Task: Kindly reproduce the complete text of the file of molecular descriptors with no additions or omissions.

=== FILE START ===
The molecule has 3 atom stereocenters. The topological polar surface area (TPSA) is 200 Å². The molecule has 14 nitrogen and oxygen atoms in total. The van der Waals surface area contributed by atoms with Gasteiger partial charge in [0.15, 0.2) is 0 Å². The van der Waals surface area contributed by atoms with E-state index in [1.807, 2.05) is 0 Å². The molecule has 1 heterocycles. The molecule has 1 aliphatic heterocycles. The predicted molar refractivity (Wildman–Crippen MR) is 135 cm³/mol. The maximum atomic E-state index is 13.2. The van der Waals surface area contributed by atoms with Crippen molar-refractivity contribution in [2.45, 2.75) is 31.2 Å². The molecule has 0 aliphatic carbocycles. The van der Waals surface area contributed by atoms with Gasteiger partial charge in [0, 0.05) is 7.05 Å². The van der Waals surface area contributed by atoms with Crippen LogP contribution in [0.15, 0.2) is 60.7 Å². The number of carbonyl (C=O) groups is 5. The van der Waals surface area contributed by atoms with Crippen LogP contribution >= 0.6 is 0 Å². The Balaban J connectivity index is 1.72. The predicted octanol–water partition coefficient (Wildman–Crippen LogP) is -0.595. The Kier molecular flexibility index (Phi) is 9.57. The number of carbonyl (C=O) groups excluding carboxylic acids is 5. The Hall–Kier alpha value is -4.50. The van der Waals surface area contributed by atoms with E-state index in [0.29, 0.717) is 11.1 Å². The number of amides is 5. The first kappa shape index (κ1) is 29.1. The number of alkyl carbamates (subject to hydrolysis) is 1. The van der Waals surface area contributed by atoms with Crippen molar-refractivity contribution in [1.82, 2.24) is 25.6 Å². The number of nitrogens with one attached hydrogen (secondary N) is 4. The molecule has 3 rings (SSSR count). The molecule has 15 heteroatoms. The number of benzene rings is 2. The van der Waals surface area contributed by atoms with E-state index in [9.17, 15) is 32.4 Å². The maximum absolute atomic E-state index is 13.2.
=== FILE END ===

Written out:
The molecule has 3 atom stereocenters. The topological polar surface area (TPSA) is 200 Å². The molecule has 14 nitrogen and oxygen atoms in total. The van der Waals surface area contributed by atoms with Gasteiger partial charge in [0.15, 0.2) is 0 Å². The van der Waals surface area contributed by atoms with E-state index in [1.807, 2.05) is 0 Å². The molecule has 1 heterocycles. The molecule has 1 aliphatic heterocycles. The predicted molar refractivity (Wildman–Crippen MR) is 135 cm³/mol. The maximum atomic E-state index is 13.2. The van der Waals surface area contributed by atoms with Crippen molar-refractivity contribution in [2.45, 2.75) is 31.2 Å². The molecule has 0 aliphatic carbocycles. The van der Waals surface area contributed by atoms with Gasteiger partial charge in [0, 0.05) is 7.05 Å². The van der Waals surface area contributed by atoms with Crippen LogP contribution in [0.15, 0.2) is 60.7 Å². The number of carbonyl (C=O) groups is 5. The van der Waals surface area contributed by atoms with Crippen LogP contribution >= 0.6 is 0 Å². The Balaban J connectivity index is 1.72. The predicted octanol–water partition coefficient (Wildman–Crippen LogP) is -0.595. The Kier molecular flexibility index (Phi) is 9.57. The number of carbonyl (C=O) groups excluding carboxylic acids is 5. The Hall–Kier alpha value is -4.50. The van der Waals surface area contributed by atoms with E-state index in [0.29, 0.717) is 11.1 Å². The number of amides is 5. The first kappa shape index (κ1) is 29.1. The number of alkyl carbamates (subject to hydrolysis) is 1. The van der Waals surface area contributed by atoms with Crippen molar-refractivity contribution in [1.82, 2.24) is 25.6 Å². The number of nitrogens with one attached hydrogen (secondary N) is 4. The molecule has 3 rings (SSSR count). The molecule has 15 heteroatoms. The number of benzene rings is 2. The van der Waals surface area contributed by atoms with E-state index in [9.17, 15) is 32.4 Å². The maximum absolute atomic E-state index is 13.2.